There is, however, also a more elitist inner Shura Council, the final decision-maker in Hamas. Its specific membership is unknown, but it elects the political bureau, Hamas’s highest body. At a slightly lower level than the political bureau, and unelected, is the Al-Qassam Brigades’ military council, a body shrouded in intense secrecy – one good reason being that all its members are wanted by Israel. More to the point, politically, is that some of them – charismatic military figures like Mohammed Al-Deif, Marwan Issa, Yahya Sinwar and Rouhi Moushtaha – are also members of the top political bureau, and in recent years they have been increasingly influencing Hamas’s overall orientation.

The inevitable outcome is division within Hamas’s top leadership. Meshal, the head of Hamas’s political wing, often clashes with leaders of the Qassam Brigades. Thus at the same time as the military wing is terrorising the population of the Sinai peninsula and striking at Egyptian forces, Hamas’s political arm is working to improve relations with Egypt’s government. It has also, if leaks and rumours are to be taken seriously, quietly engaged in contact with Israel about a possible long-term truce, a policy assuredly anathema to Hamas’s military wing.

Iran has seized on the divisions within Hamas to further its own political objectives. Iran’s Revolutionary Guards have reportedly been funding the military wing because, according to distinguished UK columnist Con Coughlin, “it gives them access to Israel’s southern border, in addition to the northern border with Lebanon, where Iran funds Hezbollah militants.”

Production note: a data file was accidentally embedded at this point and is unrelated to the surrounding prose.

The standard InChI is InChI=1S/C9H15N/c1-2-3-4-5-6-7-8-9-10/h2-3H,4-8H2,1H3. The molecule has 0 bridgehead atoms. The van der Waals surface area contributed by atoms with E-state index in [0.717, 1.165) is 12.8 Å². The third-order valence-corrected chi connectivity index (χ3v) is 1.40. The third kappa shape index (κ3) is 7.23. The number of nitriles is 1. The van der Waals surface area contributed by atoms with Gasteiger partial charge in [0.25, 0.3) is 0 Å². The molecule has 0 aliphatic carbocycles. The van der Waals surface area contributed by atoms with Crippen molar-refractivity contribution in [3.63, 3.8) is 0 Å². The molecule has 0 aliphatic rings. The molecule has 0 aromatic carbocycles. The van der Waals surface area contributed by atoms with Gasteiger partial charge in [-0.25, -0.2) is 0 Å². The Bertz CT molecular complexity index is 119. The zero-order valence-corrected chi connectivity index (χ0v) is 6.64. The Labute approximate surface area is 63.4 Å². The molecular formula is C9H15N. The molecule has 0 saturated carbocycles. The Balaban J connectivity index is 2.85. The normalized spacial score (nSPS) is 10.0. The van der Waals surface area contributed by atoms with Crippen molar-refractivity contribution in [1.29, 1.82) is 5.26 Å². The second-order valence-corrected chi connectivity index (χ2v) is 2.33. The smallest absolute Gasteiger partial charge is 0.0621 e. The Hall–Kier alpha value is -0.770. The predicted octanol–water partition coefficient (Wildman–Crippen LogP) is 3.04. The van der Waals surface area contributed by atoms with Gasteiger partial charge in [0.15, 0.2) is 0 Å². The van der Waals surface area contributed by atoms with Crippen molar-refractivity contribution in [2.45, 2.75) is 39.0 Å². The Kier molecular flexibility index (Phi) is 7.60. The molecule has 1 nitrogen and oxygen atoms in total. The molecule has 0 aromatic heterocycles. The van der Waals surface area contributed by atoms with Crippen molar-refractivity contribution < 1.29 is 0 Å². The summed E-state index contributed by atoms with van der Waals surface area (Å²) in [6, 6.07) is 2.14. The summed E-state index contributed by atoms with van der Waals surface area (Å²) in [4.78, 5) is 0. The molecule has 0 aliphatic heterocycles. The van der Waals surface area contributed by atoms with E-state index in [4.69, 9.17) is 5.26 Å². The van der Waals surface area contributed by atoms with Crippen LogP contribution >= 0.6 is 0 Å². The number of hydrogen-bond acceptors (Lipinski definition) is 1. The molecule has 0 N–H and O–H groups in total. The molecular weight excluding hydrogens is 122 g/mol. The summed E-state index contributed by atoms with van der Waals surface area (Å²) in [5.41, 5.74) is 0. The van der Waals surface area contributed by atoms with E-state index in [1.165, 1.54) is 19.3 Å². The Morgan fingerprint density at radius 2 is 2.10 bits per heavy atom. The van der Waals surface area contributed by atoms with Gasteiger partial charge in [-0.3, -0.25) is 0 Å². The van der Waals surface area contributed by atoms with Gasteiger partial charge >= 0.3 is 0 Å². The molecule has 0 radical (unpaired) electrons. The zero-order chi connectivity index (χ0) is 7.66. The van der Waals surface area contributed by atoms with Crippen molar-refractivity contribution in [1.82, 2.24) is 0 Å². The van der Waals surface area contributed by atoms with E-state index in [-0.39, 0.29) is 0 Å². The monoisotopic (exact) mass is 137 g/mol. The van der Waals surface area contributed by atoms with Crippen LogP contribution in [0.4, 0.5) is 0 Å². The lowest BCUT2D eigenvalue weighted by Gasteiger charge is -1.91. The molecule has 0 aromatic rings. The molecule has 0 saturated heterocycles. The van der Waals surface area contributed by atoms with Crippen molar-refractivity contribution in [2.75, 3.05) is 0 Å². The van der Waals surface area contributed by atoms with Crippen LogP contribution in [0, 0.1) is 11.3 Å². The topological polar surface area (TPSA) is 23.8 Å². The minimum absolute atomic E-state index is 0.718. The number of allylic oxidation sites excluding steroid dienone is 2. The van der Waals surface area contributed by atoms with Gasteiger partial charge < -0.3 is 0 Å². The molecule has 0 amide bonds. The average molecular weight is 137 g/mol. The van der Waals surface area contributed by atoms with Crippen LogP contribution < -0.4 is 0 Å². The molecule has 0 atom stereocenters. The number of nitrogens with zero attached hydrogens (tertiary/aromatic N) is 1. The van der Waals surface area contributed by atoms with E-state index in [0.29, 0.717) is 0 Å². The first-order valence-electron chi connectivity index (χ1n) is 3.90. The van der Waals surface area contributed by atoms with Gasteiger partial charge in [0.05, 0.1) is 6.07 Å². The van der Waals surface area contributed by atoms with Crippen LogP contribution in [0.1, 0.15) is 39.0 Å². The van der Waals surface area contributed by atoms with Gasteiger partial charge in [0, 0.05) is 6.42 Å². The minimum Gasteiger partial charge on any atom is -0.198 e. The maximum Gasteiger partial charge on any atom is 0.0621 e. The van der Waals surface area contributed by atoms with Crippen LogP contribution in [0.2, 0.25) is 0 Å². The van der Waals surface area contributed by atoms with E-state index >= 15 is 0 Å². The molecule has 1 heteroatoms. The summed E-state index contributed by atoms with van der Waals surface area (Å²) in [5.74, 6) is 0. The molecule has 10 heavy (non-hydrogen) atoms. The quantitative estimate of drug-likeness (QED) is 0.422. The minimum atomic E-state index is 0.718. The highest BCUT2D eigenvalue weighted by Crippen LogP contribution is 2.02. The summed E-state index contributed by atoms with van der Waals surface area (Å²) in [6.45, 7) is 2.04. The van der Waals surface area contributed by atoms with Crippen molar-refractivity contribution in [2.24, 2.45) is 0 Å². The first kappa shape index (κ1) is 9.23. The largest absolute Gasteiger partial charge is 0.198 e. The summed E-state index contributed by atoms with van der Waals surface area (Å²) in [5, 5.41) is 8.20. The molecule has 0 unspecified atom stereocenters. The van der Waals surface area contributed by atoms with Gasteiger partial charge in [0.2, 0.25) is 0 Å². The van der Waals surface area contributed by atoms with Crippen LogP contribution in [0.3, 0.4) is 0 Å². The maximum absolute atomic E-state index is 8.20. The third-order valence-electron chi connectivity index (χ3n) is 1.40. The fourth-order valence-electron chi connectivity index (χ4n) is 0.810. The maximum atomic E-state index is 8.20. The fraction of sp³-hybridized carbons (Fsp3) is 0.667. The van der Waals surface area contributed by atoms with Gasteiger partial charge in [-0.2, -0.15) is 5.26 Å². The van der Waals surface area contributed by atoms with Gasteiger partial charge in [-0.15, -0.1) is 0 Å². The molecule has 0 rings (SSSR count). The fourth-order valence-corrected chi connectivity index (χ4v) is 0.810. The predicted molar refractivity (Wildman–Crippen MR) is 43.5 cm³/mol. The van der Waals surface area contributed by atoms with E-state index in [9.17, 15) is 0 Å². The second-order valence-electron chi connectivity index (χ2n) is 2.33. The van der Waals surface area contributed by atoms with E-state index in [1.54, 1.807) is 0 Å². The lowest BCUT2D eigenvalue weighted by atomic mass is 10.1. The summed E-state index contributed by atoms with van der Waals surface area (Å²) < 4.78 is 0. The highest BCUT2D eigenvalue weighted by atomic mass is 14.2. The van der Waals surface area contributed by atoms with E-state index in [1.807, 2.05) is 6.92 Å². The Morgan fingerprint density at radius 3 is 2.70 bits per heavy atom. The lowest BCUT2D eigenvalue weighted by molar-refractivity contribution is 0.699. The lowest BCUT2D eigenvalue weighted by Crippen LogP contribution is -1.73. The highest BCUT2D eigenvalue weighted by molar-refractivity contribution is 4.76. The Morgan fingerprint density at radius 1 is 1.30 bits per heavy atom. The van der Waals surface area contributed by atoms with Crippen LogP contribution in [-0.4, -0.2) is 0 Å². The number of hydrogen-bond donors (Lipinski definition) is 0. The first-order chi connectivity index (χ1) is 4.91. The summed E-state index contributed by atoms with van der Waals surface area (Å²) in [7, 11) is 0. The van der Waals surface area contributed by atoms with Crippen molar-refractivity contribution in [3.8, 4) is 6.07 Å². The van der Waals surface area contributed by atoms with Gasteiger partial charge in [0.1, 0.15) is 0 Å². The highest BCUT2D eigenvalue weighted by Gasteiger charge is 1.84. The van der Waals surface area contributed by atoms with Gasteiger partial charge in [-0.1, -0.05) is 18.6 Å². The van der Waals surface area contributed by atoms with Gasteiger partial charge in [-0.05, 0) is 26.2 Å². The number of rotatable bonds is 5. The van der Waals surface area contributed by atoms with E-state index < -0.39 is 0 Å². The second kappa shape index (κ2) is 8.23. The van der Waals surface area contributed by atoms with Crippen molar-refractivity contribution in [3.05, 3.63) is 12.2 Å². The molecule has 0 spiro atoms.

If the Hamas leadership shudders at the thought of increased Shiite influence within Gaza, it views with greater alarm the prospect of an IS takeover, Sunni though it be. In recent months, a radical jihadist-Salafi group allied to IS, calling itself the Omar Hadid Brigade, has attempted to challenge Hamas’s rule in the Strip. “We will uproot you,” was the message to Hamas in a recent IS video. “The rule of sharia will be implemented in Gaza in spite of you.” In short, Hamas is not extreme enough for IS.

The Brigade is responsible for launching indiscriminate rocket attacks into Israel in an attempt, analysts believe, to initiate a new conflict with Israel that will further weaken Hamas and enable IS to fill the resulting power vacuum. Hamas has reacted by arresting members of the group and trying to ensure that the precarious truce with Israel is not breached.

But precarious it remains. When a Palestinian rocket exploded in southern Israel on August 7, the Israeli Air Force attacked a Hamas target in central Gaza. “Hamas is the party responsible for what takes place in the Gaza Strip,” ran the Israeli statement, following the retaliation.

To add to Hamas’s burdens, the perennial conflict with its rival Fatah, which controls the PA and rules in the West Bank, has flared up again. Hamas has consistently sought to undermine the government of PA president Mahmoud Abbas – whose leadership it declares illegitimate – and to overthrow and replace it. In early July authorities in the West Bank arrested over 100 members of Hamas in a mass security crackdown.

All attempts to reconcile the two wings of the Palestinian body politic, and there have been many over the years, have failed. The most recent – Abbas’s so-called government of national unity – lasted barely a year. The plain fact of the matter is that Hamas is engaged in a life-and-death struggle with Fatah for the hearts and minds of the Palestinian people, and it is a struggle that they are by no means assured of winning.

Viewing Hamas’s current position overall, what comes to mind are the apocalyptic words of poet W B Yeats:

Things fall apart; the centre cannot hold…

The best lack all conviction, while the worst   

Are full of passionate intensity.